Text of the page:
Let's be clear: I'm not going to school anymore. I have no dreams to be a doctor or an anything-ologist. I don't want a Masters or a PhD. The most I was contemplating was phlebotomy but that's more of a certification anyways, to be honest. So why the well-meaning condescension?

Here's another reminder that I'm not in the same place as my peers. There's a generalization that if you majored in science you're going to continue in science education- because a well-paying job means years of study.

There's a generalization that if you married young you're going to have kids ASAP and focus on family first because marriage and families go hand in hand. Or at least that's what the internet tells me in yet another list.

I tread that line between them- where all I want to do is work. And earn money so my husband can make movies (read: finance his short films until someone else can). We'll add kids in there when we're not eating peanut butter for the month to keep our budget down because that's our choice to prioritize our life that way.

So why the judgement? Next time someone tells you they got offered a job, and their voice has suspiciously climbed six octaves, muster up a little excitement for them. There's no need to squash the sprouting dreams of a new hire. There's plenty of time for corporate politics to do just that.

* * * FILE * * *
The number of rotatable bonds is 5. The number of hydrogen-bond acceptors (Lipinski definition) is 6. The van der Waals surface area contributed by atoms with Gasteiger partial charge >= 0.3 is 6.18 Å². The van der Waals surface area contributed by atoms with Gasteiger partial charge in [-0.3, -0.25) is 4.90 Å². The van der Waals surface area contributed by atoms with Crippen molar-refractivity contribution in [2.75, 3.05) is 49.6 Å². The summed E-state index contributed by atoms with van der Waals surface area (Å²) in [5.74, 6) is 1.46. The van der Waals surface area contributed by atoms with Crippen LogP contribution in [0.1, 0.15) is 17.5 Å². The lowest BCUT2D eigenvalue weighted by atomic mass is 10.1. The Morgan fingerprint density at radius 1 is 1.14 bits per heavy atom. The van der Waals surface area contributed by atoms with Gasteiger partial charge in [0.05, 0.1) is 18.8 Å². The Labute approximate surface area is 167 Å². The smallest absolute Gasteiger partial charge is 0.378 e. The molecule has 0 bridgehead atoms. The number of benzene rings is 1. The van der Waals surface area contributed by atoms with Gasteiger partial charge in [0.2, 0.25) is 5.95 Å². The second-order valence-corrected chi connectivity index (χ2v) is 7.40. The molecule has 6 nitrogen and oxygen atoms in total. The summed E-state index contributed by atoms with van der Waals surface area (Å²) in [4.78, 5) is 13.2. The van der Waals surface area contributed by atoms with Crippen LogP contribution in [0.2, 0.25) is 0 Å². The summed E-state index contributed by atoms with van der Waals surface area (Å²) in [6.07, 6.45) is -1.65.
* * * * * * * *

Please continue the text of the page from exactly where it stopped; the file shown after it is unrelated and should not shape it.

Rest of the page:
Tuesday, November 4, 2014

Book Fair

I already had my outfit picked out in my head- black on white stripes, jeans (per usual) and Toms (also per usual) with my book-shaped locket necklace. My hair up and out of my face- perfect for windy outdoor days AND for picture taking. I didn't know who I was going to meet, or what we were going to get into, but if it's LA and it's a fair, they mean business and I would too.
We trekked through the city to USC- Mr. E's almost alma mater. It's a beautiful campus, smack-dab in the middle of one of the worst areas of Los Angeles. But that's the way the city is. You need to brave the crazy and the potentially dangerous to find the gems scattered beneath the grime. Gourmet grilled cheese? A corner of Silverlake. Biggest book fair on the West Coast? USC. And the one thing you must know for all excursions? Even if it says it's free...parking will be astronomical and mandatory. Who wants to brave the side streets and the possibility of getting your car stolen, broken into or lost to avoid paying $15?
It didn't occur to me that a book fair would be geared towards kids. I guess I'm such a kid at heart that I assumed there would be fountains of books - and there were. But we hit the kids section first. Parents and teachers, working together, pouring over slightly used copies of the kindergarten classics. Makeshift shelves with glossy brightly colored covers and pop-up books free from rips and tears. My brief disappointment (this is it?) turned to wonder as I looked up and recognized tents as far as the eye could see- around peeking around building corners and rows upon rows down paved sidewalks.
There were authors.

There were publishers.

There were bookstores and libraries and newspaper peddlers.

But most of all there were readers.

Enthusiasts of the written word. Connoisseurs of phrasing and grammar and prose. There were T-shirts and book-bags and first editions and sales of all kinds.
This was a fair I could get behind. Keep your booz-y summer fairs and your military aircraft shows. Give me a three-for-one deal from Penguin publishers and a tote to boot.

Of course, some circus animal cookies doesn't hurt either...